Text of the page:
The prototype will draw on existing high-resolution numerical forecast models, which will be coupled with information about road characteristics (such as which roads are asphalt and which are concrete). Ensemble forecasts and precipitation-type algorithms, as well as data about road temperature and friction, will be incorporated into the prototype.

The Federal Highway Administration hopes to achieve "better transportation performance." An administration summary of the project states: "It is clear that substantial benefits can be realized if weather forecasts and road condition predictions are improved, more specific, more timely, and tailored for surface transportation decision makers."

Bill emphasizes that RAP is assembling existing capabilities for the prototype, rather than trying to build new technology. "We’re taking what we can off the shelf to expedite the development process," he explains.

RAP is the lead technology agency on the project, with a team that includes Ben Bernstein, Jim Cowie, Bill Myers, Claudia Tebaldi, Jamie Wolff, Jaimi Yee, and Greg Young. Other participants include the U.S. Army’s Cold Regions Research and Engineering Laboratory, the Massachusetts Institute of Technology’s Lincoln Laboratory (an Air Force facility), and NOAA’s National Severe Storms Laboratory, Environmental Technology Laboratory, and the Forecast Systems Laboratory.

A complex challenge

RAP plans to debut a functional prototype in April to a small group of transportation officials. Scientists will apply weather and road data to an actual storm that took place during the winter in Minnesota and begin evaluating how accurately the system’s data predicted weather and road conditions.

The team then plans to fine-tune the usability of the system and demonstrate a working prototype next winter.

Bill cautions that the system is unlikely to be 100% effective because it is difficult to predict precipitation type and pavement temperature along particular stretches of road. But RAP’s goal is to help maintenance crews make decisions about the types of chemicals to apply, as well as where and when to begin the application. If a forecast calls for heavy precipitation along a north-facing section of road on an unusually cold day, for example, crews might do better to apply sand instead of salt. That’s because salt cannot melt ice in very cold temperatures, but the sand can still provide traction.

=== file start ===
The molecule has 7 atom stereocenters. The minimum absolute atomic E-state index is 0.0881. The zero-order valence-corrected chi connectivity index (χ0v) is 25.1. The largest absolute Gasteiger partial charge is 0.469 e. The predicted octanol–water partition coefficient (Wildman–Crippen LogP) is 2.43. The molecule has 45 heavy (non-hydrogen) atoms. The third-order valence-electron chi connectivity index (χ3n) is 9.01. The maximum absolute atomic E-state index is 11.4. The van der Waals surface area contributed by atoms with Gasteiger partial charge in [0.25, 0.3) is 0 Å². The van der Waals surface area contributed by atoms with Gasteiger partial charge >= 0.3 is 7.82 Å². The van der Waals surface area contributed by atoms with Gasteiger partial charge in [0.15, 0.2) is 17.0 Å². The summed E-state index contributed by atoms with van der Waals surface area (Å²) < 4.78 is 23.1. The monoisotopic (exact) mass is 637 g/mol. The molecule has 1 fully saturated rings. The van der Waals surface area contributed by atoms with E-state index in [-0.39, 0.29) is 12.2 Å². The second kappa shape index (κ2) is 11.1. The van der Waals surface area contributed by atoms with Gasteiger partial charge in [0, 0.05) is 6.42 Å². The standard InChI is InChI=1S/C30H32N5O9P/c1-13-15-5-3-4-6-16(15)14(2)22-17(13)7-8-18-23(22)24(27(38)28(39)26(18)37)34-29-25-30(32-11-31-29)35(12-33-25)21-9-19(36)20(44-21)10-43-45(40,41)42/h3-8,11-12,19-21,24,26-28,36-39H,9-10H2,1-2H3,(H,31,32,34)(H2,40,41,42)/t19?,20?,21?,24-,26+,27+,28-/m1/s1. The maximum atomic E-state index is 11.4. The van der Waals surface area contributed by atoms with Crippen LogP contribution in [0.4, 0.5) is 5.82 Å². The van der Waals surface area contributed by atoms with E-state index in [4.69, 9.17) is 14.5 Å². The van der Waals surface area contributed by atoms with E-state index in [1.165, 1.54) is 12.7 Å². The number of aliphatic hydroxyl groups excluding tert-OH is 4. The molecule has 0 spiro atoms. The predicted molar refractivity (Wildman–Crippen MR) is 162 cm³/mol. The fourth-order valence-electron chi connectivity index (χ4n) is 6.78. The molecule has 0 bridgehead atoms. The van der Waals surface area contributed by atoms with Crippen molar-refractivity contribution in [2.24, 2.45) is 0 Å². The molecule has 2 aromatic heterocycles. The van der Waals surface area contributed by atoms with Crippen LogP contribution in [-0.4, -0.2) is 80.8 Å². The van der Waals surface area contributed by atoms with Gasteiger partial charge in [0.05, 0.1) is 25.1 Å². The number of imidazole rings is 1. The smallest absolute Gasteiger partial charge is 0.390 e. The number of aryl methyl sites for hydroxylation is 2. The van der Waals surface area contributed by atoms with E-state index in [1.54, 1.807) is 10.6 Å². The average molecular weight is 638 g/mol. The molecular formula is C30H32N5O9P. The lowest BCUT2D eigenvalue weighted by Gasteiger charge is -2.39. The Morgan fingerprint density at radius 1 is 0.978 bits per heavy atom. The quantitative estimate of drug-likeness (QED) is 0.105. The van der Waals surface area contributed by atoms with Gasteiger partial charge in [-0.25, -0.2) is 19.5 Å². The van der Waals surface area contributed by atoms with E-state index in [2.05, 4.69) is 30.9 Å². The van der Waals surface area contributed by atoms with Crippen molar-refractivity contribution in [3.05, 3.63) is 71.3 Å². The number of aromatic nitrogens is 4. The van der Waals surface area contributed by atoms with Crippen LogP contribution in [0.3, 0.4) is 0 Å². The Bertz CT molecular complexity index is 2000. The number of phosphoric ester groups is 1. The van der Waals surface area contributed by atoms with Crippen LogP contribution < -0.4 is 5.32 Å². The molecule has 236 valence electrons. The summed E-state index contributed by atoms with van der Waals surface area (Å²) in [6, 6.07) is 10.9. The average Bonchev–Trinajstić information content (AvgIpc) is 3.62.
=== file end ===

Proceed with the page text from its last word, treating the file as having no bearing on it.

Another strength of the Maintenance Decision Support System is that it will allow decision makers to manipulate the data in order to prepare for a variety of scenarios, such as unusually heavy traffic along a designated highway.

Bill emphasizes that the three-year project is just "scratching the surface" of forecasting for surface transportation. But it may pave the way for far more research into the effects of weather on roads, as well as on other surface transportation systems, such as railroads.

"We’re just basically taking baby steps to show the potential benefits of bringing all these things together," he says. "If we can excite the users, such as highway officials, then it’s much more likely that there will be more road dollars in the future."

•David Hosansky

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Edited by David Hosansky, hosansky@ucar.edu
Prepared for the Web by Carlye Calvin
Last revised: Fri Feb 22 17:08:40 MST 2001